Cover image for Middletown Jews : the tenuous survival of an American Jewish community
Middletown Jews : the tenuous survival of an American Jewish community
Rottenberg, Dan.
Publication Information:
Bloomington : Indiana University Press, [1997]

Physical Description:
xxxiv, 142 pages : illustrations ; 23 cm
Added Author:
Format :


Call Number
Material Type
Home Location
Item Holds
F534.M9 M53 1997 Adult Non-Fiction Central Closed Stacks

On Order



What did it mean to be a Jew in Muncie? Was there discrimination, and what was it like? What sort of people settled in a small Midwestern town? How did they fare? This book addresses these questions through a series of oral narratives. The Jewish experience in Muncie reflects what many similar communities experienced in hundreds of Middletowns across the Midwest.

Reviews 1

Choice Review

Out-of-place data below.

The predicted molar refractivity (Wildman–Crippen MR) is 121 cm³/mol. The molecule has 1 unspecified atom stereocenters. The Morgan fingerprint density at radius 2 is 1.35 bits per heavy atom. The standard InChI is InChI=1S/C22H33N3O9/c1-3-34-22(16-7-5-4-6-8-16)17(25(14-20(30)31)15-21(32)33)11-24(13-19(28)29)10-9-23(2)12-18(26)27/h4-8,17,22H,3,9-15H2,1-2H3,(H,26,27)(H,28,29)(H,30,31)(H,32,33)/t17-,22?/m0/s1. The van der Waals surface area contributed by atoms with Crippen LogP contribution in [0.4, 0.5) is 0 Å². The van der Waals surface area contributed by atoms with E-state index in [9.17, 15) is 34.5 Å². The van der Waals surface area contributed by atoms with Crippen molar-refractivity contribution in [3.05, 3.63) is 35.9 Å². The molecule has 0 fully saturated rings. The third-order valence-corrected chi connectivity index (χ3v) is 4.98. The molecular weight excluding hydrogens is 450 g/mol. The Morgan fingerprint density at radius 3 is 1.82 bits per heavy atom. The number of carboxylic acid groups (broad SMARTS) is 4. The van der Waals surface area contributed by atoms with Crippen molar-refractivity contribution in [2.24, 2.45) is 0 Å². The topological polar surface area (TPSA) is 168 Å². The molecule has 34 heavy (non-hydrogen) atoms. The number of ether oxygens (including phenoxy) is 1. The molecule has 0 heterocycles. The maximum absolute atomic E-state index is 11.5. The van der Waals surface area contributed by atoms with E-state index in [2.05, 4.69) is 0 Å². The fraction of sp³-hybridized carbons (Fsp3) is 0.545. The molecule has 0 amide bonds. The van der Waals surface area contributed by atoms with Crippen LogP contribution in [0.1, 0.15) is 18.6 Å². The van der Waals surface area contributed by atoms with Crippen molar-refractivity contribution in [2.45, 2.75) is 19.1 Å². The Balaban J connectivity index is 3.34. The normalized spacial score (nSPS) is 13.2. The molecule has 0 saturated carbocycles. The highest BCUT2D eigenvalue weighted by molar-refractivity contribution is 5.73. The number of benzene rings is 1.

Essentially a 1979 oral history of 19 Jewish residents of Muncie, Indiana--the "Middletown" of Robert Lynd and Helen Lynd's penetrating sociological studies--this book reveals the problematic status of a minuscule and dwindling Midwest Jewish community. Focusing on the period between the 1920s and 1960s, these oral testimonies recall the national immigrant origins of Muncie Jewry as well as its social, economic, and religious evolution; impoverished Jewish organizational life; demographic patterns; relations with gentiles; and perceptions of antisemitism and its consequences. Reflections of ordinary folks on their lives, these stories underscore resiliency and achievement, economic mobility, and middle-class values even as they underscore fundamental Jewish illiteracy, diluted commitment to Judaism, and the absence of a critical mass to sustain an enriched Jewish communal infrastructure. With a useful, reprinted historical evaluation of the community and an updated editor's afterword, this brief work speaks volumes about the uncertain future of small-town American Jewry. General readers; undergraduates. B. Kraut; University of Cincinnati